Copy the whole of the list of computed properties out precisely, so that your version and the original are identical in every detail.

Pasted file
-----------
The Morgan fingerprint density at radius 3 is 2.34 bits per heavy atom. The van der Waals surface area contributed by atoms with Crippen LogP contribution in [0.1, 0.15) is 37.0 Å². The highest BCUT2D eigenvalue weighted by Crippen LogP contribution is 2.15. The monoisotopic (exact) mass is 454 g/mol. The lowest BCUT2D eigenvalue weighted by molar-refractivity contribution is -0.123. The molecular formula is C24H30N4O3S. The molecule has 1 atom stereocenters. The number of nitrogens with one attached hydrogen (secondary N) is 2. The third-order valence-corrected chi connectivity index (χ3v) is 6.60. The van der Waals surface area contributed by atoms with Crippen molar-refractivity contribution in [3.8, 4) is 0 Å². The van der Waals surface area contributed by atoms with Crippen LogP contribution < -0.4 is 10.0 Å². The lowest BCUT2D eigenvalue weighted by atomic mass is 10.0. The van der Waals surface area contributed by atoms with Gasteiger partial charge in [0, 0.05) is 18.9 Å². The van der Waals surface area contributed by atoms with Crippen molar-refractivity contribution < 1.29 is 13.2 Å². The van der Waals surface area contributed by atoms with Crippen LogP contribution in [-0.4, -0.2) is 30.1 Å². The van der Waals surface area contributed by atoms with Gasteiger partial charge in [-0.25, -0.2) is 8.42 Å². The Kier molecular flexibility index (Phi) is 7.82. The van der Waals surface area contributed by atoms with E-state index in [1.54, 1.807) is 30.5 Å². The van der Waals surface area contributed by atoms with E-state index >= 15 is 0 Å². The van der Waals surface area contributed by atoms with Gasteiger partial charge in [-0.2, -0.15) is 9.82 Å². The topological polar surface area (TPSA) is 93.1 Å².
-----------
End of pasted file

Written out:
The Morgan fingerprint density at radius 3 is 2.34 bits per heavy atom. The van der Waals surface area contributed by atoms with Crippen LogP contribution in [0.1, 0.15) is 37.0 Å². The highest BCUT2D eigenvalue weighted by Crippen LogP contribution is 2.15. The monoisotopic (exact) mass is 454 g/mol. The lowest BCUT2D eigenvalue weighted by molar-refractivity contribution is -0.123. The molecular formula is C24H30N4O3S. The molecule has 1 atom stereocenters. The number of nitrogens with one attached hydrogen (secondary N) is 2. The third-order valence-corrected chi connectivity index (χ3v) is 6.60. The van der Waals surface area contributed by atoms with Crippen molar-refractivity contribution in [3.8, 4) is 0 Å². The van der Waals surface area contributed by atoms with Crippen LogP contribution < -0.4 is 10.0 Å². The lowest BCUT2D eigenvalue weighted by atomic mass is 10.0. The van der Waals surface area contributed by atoms with Gasteiger partial charge in [0, 0.05) is 18.9 Å². The van der Waals surface area contributed by atoms with Crippen molar-refractivity contribution < 1.29 is 13.2 Å². The van der Waals surface area contributed by atoms with Crippen LogP contribution in [-0.4, -0.2) is 30.1 Å². The van der Waals surface area contributed by atoms with Gasteiger partial charge in [-0.25, -0.2) is 8.42 Å². The Kier molecular flexibility index (Phi) is 7.82. The van der Waals surface area contributed by atoms with E-state index in [1.54, 1.807) is 30.5 Å². The van der Waals surface area contributed by atoms with E-state index >= 15 is 0 Å². The van der Waals surface area contributed by atoms with Gasteiger partial charge in [-0.2, -0.15) is 9.82 Å². The topological polar surface area (TPSA) is 93.1 Å².